At the homeless encampment, a line is forming at a booth where Arizona State University nursing students have joined the city workers to distribute coolers full of water bottles, wet towels and information to the hundreds of tents sprawling along the streets just steps from the city center.
It’s early afternoon and the cloud cover has burned off, leaving sunlight to cook the sidewalks which can reach temperatures of 160F (71.1C). Shade is sparse and the stale air is stifling as nurses cart wagons of refillable water jugs through the tents, offering them to inhabitants. They run out quickly.
Michael Shaw, a 49-year-old encampment resident, rings a soaking towel over his head and neck, lamenting the weekend heat that lies ahead. He knows people who have already lost their lives to the extreme conditions and is concerned their numbers will grow. Before securing his own stash of water, he alerted the workers that a woman in a nearby tent had suffered a stroke and was in need of help.
Related video: Heat warning continues with more scorching temperatures (ABC15 Phoenix, AZ)
“It is hell on earth,” Shaw said. “I am pretty tough but these last few days are everything I can handle.” Life on this block is filled with danger and violence and the lure of drugs to dull the pain is constant, only adding to the strain. “I have been robbed and mugged. But the heat,” he said, “– it’s the killer.”
The city has been ordered to clear this area, known as “The Zone,” and officials have asked for more time to ensure people living here are provided with somewhere to go. There are shelter spots available and city-run cooling centers offer a reprieve. But it’s unclear how many will get a bed inside at the end of the day; for now, at least, they will have access to essential hydration.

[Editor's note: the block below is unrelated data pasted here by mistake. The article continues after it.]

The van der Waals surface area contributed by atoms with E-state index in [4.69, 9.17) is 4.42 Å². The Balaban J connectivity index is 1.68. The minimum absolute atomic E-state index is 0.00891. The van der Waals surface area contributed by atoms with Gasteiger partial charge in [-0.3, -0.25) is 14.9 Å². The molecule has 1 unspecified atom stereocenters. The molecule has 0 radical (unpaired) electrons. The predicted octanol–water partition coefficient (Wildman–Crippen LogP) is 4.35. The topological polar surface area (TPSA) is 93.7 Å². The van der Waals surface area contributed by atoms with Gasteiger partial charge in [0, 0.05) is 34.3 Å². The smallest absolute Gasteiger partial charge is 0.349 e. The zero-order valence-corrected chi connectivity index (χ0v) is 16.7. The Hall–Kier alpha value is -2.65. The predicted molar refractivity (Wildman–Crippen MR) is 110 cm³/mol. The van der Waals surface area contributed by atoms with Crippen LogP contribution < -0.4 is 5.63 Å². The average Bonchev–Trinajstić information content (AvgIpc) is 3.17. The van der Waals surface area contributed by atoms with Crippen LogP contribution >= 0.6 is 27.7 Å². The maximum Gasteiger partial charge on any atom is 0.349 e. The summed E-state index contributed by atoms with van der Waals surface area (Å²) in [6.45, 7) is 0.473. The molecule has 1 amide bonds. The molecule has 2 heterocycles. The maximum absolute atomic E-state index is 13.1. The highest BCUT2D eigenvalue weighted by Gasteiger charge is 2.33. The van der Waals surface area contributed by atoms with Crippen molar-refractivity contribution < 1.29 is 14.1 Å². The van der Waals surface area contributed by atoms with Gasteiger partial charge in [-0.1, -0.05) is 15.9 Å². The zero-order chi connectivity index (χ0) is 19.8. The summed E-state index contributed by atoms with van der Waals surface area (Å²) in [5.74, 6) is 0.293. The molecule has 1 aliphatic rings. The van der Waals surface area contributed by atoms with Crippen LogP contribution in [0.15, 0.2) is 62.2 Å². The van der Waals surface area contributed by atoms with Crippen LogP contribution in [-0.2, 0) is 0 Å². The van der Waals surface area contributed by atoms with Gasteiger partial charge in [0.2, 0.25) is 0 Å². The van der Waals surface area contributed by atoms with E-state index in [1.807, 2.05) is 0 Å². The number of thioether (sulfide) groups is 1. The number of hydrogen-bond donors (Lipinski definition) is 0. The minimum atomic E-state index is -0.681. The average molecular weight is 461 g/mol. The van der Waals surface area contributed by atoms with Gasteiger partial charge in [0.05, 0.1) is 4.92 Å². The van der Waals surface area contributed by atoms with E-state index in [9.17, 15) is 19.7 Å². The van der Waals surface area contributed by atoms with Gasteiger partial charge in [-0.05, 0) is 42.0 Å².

‘Effects of climate change are here’
By the afternoon it is approaching 110F (43.3C). But Pomello Park on the other side of town, where trees sway over verdant lawns that line quiet cul-de-sacs, feels a world apart.
Greenery makes a big difference in how a person fares during extreme heat. Shade can make temperatures feel up to 30 degrees cooler, according to Lora Martens, the urban tree program manager for the city’s office of heat response and mitigation. She is leading the effort to spread the shade to more exposed areas of the city, but that isn’t as easy as it sounds.
“The parts of our city that need trees the most are the hardest places to plant them,” she said. Trees struggle to thrive in the hottest areas, especially when landscapes are encased in cement. The city is also having to balance the increasing need for shade with the decreasing availability of water. It had hoped to hit its goal of 25% canopy coverage, but the drought is making it harder. “We are reassessing that goal with a lighter water future,” Martens said.